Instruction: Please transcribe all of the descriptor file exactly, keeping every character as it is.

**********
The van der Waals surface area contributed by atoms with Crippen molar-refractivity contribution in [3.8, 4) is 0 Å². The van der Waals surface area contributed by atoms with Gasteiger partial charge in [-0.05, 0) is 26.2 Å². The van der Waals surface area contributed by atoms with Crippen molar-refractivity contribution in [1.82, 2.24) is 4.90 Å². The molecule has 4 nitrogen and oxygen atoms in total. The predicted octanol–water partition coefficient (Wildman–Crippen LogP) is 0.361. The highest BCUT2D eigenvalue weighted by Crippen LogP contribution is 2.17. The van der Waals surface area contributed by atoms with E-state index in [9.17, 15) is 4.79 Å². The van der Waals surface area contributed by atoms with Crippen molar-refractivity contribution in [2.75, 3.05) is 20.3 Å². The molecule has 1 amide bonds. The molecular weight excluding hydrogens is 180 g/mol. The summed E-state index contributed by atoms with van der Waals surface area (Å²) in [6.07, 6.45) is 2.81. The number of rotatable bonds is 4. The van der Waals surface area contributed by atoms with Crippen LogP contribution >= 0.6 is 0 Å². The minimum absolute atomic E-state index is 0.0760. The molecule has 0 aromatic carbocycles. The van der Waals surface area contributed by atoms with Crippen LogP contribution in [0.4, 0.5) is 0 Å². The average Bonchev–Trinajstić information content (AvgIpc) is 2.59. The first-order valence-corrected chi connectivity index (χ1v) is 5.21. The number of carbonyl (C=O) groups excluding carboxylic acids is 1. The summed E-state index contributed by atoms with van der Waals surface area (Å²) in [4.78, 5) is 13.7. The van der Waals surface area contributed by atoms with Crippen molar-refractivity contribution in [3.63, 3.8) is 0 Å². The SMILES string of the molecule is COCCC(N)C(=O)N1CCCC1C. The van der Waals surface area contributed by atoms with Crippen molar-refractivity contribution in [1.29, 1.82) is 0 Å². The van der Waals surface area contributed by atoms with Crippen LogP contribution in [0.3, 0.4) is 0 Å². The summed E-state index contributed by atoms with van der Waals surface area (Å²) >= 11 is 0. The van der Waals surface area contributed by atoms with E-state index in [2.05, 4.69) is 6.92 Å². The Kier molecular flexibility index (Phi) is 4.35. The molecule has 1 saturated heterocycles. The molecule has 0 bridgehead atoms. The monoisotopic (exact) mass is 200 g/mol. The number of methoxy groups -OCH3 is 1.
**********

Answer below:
The van der Waals surface area contributed by atoms with Crippen molar-refractivity contribution in [3.8, 4) is 0 Å². The van der Waals surface area contributed by atoms with Gasteiger partial charge in [-0.05, 0) is 26.2 Å². The van der Waals surface area contributed by atoms with Crippen molar-refractivity contribution in [1.82, 2.24) is 4.90 Å². The molecule has 4 nitrogen and oxygen atoms in total. The predicted octanol–water partition coefficient (Wildman–Crippen LogP) is 0.361. The highest BCUT2D eigenvalue weighted by Crippen LogP contribution is 2.17. The van der Waals surface area contributed by atoms with E-state index in [9.17, 15) is 4.79 Å². The van der Waals surface area contributed by atoms with Crippen molar-refractivity contribution in [2.75, 3.05) is 20.3 Å². The molecule has 1 amide bonds. The molecular weight excluding hydrogens is 180 g/mol. The summed E-state index contributed by atoms with van der Waals surface area (Å²) in [6.07, 6.45) is 2.81. The number of rotatable bonds is 4. The van der Waals surface area contributed by atoms with Crippen LogP contribution >= 0.6 is 0 Å². The minimum absolute atomic E-state index is 0.0760. The molecule has 0 aromatic carbocycles. The van der Waals surface area contributed by atoms with Crippen LogP contribution in [0.4, 0.5) is 0 Å². The average Bonchev–Trinajstić information content (AvgIpc) is 2.59. The first-order valence-corrected chi connectivity index (χ1v) is 5.21. The number of carbonyl (C=O) groups excluding carboxylic acids is 1. The summed E-state index contributed by atoms with van der Waals surface area (Å²) in [4.78, 5) is 13.7. The van der Waals surface area contributed by atoms with Crippen molar-refractivity contribution in [3.63, 3.8) is 0 Å². The SMILES string of the molecule is COCCC(N)C(=O)N1CCCC1C. The van der Waals surface area contributed by atoms with Crippen molar-refractivity contribution in [1.29, 1.82) is 0 Å². The van der Waals surface area contributed by atoms with Crippen LogP contribution in [0.3, 0.4) is 0 Å². The summed E-state index contributed by atoms with van der Waals surface area (Å²) >= 11 is 0. The van der Waals surface area contributed by atoms with E-state index in [2.05, 4.69) is 6.92 Å². The Kier molecular flexibility index (Phi) is 4.35. The molecule has 1 saturated heterocycles. The molecule has 0 bridgehead atoms. The monoisotopic (exact) mass is 200 g/mol. The number of methoxy groups -OCH3 is 1.